4,430,000 Yen a Year is effective at pointing to ways that some interviewees associate pressures around money and employment with their mental health struggles (Kobayashi, 2022, 43–44). Unemployment or poor working conditions can lead to depression, which can leave individuals trapped in structures of impoverishment. Workplace norms, with punishingly long hours and mercenary and instrumentalized relationships, can be experienced as violence. They manifest situationally as coercion, but also take on a structural drive as seeking out less violent workplaces leads to lower pay. Japan’s convenience stores, kitchens, food processing and preparation shops, and factories may become a temporary refuge in one mode, but in another they gain their “flexible” labor through a process of attrition that plays out in the “good” jobs. While 4,430,000 Yen a Year, like I’m Broke, may not carry through on this type of analysis, it does have the potential to leave the reader with the feeling that something is not right with the “common sense” of the economy. This is a mode of social organization that forces those suffering into a downward, fundamentally different economic position amenable to accumulation in the massive retail and service sectors, whose employees undergird speculative accumulation and megaprofits elsewhere in the economy. In this way, impoverishment appears as a conflux of compulsive forces through which individuals are placed outside of a “normal” productive and reproductive society, marginalized, shamed, and considered unworthy of aid. Kobayashi’s book shares the voices of Japanese in these positions, but without relational contexts that show how some benefit from the economic expression of this suffering.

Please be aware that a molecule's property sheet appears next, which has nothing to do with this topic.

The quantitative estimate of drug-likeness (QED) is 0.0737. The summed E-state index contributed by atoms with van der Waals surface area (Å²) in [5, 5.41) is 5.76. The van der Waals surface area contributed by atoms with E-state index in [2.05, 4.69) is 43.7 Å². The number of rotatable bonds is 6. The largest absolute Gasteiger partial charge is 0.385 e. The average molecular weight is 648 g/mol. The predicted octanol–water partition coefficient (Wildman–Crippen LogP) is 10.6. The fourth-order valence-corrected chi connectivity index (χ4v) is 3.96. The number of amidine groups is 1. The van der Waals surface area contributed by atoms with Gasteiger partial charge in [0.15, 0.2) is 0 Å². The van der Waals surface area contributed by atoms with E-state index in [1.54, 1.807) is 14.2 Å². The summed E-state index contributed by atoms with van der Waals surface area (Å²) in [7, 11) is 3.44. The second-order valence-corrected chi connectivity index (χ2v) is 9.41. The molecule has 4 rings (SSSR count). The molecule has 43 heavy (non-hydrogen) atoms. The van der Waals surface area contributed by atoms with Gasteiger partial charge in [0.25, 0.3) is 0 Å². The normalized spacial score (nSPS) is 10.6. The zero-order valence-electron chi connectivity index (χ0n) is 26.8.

“Good,” or at least stable, work can leave little time for care. One interviewee with a child struggling with chronic illness describes staying in a bad factory job, “Even then I couldn’t quit because even if they docked my pay I could still get a day off when my child was sick. There really aren’t many other jobs that will allow this, so I had to stay” (Kobayashi, 2022, 114). Forms of exploitation that wear on life, on family relationships, on health and the health of children, and are a punishing burden on mental health, are what allow the prevailing economic form to function. Middle income and managerial and adjacent wages may be squeezed, but these jobs and the accompanying lifestyle possibilities of the 10,000,000 yen a year household are buttressed by low wage earners at the base of the economic pyramid in the most common types of jobs in the economy—retail, food preparation, moving commodities around—that are necessary for the realization of profits. This is lost in the comparisons that generalize poverty. Everyone feeling the squeeze settles for a 500-yen lunch, but that lunch is only possible because of the poverty-level wage paid around its production. If elite knowledge workers, for example, save time by not having to prepare their own food, and can rely on inexpensive prepared foods, it is because that time saved is being served out by the working poor. On the whole, Kobayashi’s 4,430,000 Yen a Year tells some powerful stories, but also conflates feelings and experiences of want with those of need, a form of generalization that muddies the meanings of poverty for contemporary Japan.